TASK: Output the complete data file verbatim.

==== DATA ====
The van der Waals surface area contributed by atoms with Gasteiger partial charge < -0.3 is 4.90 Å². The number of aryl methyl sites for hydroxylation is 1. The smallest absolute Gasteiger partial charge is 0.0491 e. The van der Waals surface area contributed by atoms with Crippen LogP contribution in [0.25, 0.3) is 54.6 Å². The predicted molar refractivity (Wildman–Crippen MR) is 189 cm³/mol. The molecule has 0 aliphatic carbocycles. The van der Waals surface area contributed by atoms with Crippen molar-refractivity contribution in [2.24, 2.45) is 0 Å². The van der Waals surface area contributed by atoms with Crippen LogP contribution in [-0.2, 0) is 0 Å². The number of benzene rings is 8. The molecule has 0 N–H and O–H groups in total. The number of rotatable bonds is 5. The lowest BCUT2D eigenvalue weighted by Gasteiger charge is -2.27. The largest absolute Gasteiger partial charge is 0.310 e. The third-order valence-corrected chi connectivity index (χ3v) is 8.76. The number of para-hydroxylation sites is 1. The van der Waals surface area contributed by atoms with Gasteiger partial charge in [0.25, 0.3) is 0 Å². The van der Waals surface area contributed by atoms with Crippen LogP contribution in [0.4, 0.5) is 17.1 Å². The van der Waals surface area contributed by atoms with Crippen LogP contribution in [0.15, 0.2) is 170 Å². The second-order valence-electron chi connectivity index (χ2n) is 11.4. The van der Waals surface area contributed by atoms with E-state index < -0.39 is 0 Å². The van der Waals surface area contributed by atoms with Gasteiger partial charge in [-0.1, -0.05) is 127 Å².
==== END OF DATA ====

The van der Waals surface area contributed by atoms with Gasteiger partial charge < -0.3 is 4.90 Å². The number of aryl methyl sites for hydroxylation is 1. The smallest absolute Gasteiger partial charge is 0.0491 e. The van der Waals surface area contributed by atoms with Crippen LogP contribution in [0.25, 0.3) is 54.6 Å². The predicted molar refractivity (Wildman–Crippen MR) is 189 cm³/mol. The molecule has 0 aliphatic carbocycles. The van der Waals surface area contributed by atoms with Crippen molar-refractivity contribution in [2.24, 2.45) is 0 Å². The van der Waals surface area contributed by atoms with Crippen LogP contribution in [-0.2, 0) is 0 Å². The number of benzene rings is 8. The molecule has 0 N–H and O–H groups in total. The number of rotatable bonds is 5. The lowest BCUT2D eigenvalue weighted by Gasteiger charge is -2.27. The largest absolute Gasteiger partial charge is 0.310 e. The third-order valence-corrected chi connectivity index (χ3v) is 8.76. The number of para-hydroxylation sites is 1. The van der Waals surface area contributed by atoms with Gasteiger partial charge in [0.25, 0.3) is 0 Å². The van der Waals surface area contributed by atoms with Crippen LogP contribution in [0.4, 0.5) is 17.1 Å². The van der Waals surface area contributed by atoms with Crippen LogP contribution in [0.15, 0.2) is 170 Å². The second-order valence-electron chi connectivity index (χ2n) is 11.4. The van der Waals surface area contributed by atoms with E-state index < -0.39 is 0 Å². The van der Waals surface area contributed by atoms with Gasteiger partial charge in [-0.1, -0.05) is 127 Å².